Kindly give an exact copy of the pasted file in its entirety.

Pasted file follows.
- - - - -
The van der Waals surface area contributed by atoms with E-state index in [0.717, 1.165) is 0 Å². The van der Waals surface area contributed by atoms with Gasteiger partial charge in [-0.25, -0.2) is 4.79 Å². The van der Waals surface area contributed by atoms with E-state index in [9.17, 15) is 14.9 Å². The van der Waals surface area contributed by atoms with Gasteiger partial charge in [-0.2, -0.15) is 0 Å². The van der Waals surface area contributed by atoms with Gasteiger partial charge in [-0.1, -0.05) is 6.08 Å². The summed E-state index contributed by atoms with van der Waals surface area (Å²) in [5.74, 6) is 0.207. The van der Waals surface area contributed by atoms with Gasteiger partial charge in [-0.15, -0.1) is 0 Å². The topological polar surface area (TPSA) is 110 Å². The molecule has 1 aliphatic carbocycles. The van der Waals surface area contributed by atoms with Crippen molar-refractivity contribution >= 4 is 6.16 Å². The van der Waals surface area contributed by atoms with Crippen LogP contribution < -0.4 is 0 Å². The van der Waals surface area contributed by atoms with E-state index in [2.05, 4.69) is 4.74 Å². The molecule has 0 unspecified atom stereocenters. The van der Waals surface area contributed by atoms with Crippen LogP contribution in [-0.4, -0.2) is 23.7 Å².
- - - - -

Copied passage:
The van der Waals surface area contributed by atoms with E-state index in [0.717, 1.165) is 0 Å². The van der Waals surface area contributed by atoms with Gasteiger partial charge in [-0.25, -0.2) is 4.79 Å². The van der Waals surface area contributed by atoms with E-state index in [9.17, 15) is 14.9 Å². The van der Waals surface area contributed by atoms with Gasteiger partial charge in [-0.2, -0.15) is 0 Å². The van der Waals surface area contributed by atoms with Gasteiger partial charge in [-0.1, -0.05) is 6.08 Å². The summed E-state index contributed by atoms with van der Waals surface area (Å²) in [5.74, 6) is 0.207. The van der Waals surface area contributed by atoms with Gasteiger partial charge in [-0.15, -0.1) is 0 Å². The topological polar surface area (TPSA) is 110 Å². The molecule has 1 aliphatic carbocycles. The van der Waals surface area contributed by atoms with Crippen molar-refractivity contribution >= 4 is 6.16 Å². The van der Waals surface area contributed by atoms with Crippen LogP contribution < -0.4 is 0 Å². The van der Waals surface area contributed by atoms with E-state index in [2.05, 4.69) is 4.74 Å². The molecule has 0 unspecified atom stereocenters. The van der Waals surface area contributed by atoms with Crippen LogP contribution in [-0.4, -0.2) is 23.7 Å².